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Surviving & Thriving After Birth Trauma

You're not alone, Mama.

Since becoming a postpartum doula two years ago, I've come across so many new mothers who have had traumatic birth experiences. I've been surprised and saddened to learn just how prevalent it is. I had no idea until I entered the birth community and started hearing mothers' stories.

Birth trauma is varied and encompasses many elements. Birth trauma is distress experienced by the mother during or after childbirth. It can be emotional, psychological, physical or a combination. Since it is an experience - and we all experience things differently - it is subjective based on the mother's viewpoint.

Events that are traumatic to one mother may not be traumatic to another. However, most of us can agree that some experiences are universally heart-wrenching. A stillbirth, a placental abruption, your newborn sustaining a birth injury - these are terrifying things for any mother.

Caesarean sections are quite common (about 30% of births) but how women feel about them is diverse. Some mothers elect to have a surgical birth: they find comfort in its scheduled predictability. Other mothers may not plan for a C-section but are okay with the outcome should they need one. Some mothers are distressed by a surgical birth when they were really planning for a vaginal one. The term "emergency C-section" just sounds traumatic and frequently is for those that have one.

A birth that doesn't live up to its expectations can be difficult to process and accept, even if it went smoothly and was medically uncomplicated. Medically uncomplicated does not necessarily mean emotionally uncomplicated for the mother.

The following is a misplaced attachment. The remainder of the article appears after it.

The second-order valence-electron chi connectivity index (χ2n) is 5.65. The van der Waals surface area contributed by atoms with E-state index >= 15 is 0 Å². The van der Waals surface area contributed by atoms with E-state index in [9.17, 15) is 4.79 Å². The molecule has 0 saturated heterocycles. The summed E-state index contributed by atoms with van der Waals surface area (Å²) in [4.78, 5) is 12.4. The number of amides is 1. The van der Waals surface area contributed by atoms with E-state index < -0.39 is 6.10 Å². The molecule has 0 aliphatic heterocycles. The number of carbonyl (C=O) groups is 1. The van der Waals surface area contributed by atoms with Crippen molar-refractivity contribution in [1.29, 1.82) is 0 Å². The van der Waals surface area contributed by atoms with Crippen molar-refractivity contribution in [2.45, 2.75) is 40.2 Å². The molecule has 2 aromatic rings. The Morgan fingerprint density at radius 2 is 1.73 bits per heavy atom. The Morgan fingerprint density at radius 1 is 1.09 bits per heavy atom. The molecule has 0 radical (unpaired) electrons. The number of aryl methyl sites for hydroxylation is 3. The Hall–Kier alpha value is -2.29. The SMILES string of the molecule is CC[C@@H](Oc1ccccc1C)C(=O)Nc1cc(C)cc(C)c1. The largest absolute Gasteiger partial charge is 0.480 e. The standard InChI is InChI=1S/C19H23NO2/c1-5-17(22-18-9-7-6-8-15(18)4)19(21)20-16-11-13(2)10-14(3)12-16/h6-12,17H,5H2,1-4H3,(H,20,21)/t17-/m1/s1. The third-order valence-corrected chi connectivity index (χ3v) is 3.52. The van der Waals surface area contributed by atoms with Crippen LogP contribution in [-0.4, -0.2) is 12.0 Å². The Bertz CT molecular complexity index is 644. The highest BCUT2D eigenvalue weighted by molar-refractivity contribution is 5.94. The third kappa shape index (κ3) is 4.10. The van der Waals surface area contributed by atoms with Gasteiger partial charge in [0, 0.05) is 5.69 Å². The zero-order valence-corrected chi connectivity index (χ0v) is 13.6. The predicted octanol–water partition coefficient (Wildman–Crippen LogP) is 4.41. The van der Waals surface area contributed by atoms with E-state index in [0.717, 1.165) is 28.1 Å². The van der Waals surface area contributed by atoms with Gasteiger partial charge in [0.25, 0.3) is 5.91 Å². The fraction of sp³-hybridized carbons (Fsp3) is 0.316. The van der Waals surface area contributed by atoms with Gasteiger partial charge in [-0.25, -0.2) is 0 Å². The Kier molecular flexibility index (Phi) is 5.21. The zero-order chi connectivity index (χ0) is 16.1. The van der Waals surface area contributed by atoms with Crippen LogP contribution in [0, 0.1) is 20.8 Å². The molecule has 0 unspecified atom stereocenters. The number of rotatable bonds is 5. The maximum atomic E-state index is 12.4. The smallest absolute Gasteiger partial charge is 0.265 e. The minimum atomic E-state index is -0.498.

We go into our labors and deliveries with a whole history of feelings, coping strategies, opinions, philosophies, and interpretations of our life events. If a woman feels that her birth was traumatic, it was traumatic. That is her perception and perception is reality.

Studies have shown that up to 45% of new mothers report having a traumatic birth. That's almost half of all mothers! When I first read this statistic, it sounded way too high to me. But then I jogged back in my memory to the women I've met over the past couple of years.

There's the new mom who labored for 72 hours then had her baby by emergency C-section.

There's the new mom who had a precipitous birth on her kitchen floor.

There's the new mom who developed a serious wound infection and almost died.

There's the new mom whose premature baby spent her first few months in the NICU.

There's the new mom who was so paralyzed by postpartum depression that she couldn't care for her baby or herself.

That last one was me. My labor and delivery was trauma-free. It was the post-birth experience that was so damaging. I wish I had known to prepare for it in some way.

I don't write these things to scare you. Yes, they are scary. Absolutely. I write them to prepare you for the possibility of going through a difficult time yourself.